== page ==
At the Division of Astrophysics, we continue the long legacy of Lund researchers who have worked on understanding the dynamics and the constituents of the Milky Way. We honour this legacy by actively pursuing the current questions at the cutting edge of astrophysical research, namely the formation and evolution of galaxies, stars and exoplanets.
The research at the Division of Astrophysics is driven by the curiosity of individual researchers with their own local, national and international networks. Our current research aims at exploring the constituents of the Milky Way, from an evolutionary, chemical, and dynamical point of view, and embedding our understanding of them in a cosmological context. The study of exoplanets is an emerging and exciting dimension of this enterprise.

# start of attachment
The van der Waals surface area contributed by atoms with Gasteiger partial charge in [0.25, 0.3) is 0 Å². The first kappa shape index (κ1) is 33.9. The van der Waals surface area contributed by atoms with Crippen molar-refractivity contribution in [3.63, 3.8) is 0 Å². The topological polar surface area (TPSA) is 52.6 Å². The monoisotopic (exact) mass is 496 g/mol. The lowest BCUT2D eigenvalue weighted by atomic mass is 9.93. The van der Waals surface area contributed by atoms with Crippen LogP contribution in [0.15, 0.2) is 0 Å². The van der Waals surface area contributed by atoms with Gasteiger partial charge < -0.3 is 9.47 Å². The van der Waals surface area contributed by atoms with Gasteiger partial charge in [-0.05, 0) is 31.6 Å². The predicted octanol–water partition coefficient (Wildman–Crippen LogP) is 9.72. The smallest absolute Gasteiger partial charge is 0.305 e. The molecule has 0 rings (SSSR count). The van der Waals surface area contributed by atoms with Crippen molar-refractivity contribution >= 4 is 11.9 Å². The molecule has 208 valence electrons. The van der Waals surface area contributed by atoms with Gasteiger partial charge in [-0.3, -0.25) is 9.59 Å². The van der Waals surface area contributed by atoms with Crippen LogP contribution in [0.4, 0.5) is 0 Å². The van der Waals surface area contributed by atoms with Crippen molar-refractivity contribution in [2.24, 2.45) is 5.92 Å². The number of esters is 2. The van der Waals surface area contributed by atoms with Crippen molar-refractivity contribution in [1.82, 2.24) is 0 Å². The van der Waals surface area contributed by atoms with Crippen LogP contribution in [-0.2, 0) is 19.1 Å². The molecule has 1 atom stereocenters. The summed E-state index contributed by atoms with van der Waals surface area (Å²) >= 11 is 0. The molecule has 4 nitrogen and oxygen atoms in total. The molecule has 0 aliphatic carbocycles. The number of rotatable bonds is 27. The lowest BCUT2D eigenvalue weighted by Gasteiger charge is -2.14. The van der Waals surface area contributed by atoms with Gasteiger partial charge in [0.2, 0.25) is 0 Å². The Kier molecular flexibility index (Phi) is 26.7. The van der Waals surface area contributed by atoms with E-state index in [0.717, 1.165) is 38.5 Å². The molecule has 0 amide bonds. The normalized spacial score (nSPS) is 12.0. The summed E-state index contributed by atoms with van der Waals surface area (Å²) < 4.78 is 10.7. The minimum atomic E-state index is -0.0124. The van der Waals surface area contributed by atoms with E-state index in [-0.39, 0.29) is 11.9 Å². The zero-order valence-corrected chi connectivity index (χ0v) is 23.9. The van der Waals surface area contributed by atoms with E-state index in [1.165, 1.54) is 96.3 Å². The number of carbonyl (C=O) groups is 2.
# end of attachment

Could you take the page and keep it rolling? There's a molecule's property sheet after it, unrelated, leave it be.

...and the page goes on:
Central to understanding the Milky Way is the European Space Agency's (ESA) Gaia mission. We have been heavily engaged in Gaia from its beginning, and is still playing a key role in the success of this revolutionary space mission.
The development of advanced numerical models and programs, including increasingly more advanced physics, gives us the ability to reconcile galactic and stellar physics over a wide range of spatial scales and time scales.
Exoplanet observations and characterisation, with the ultimate goal of understanding exoplanetary atmospheres, and even search for signatures of habitability, is an exciting new addition to our toolbox for understanding our galaxy and its components.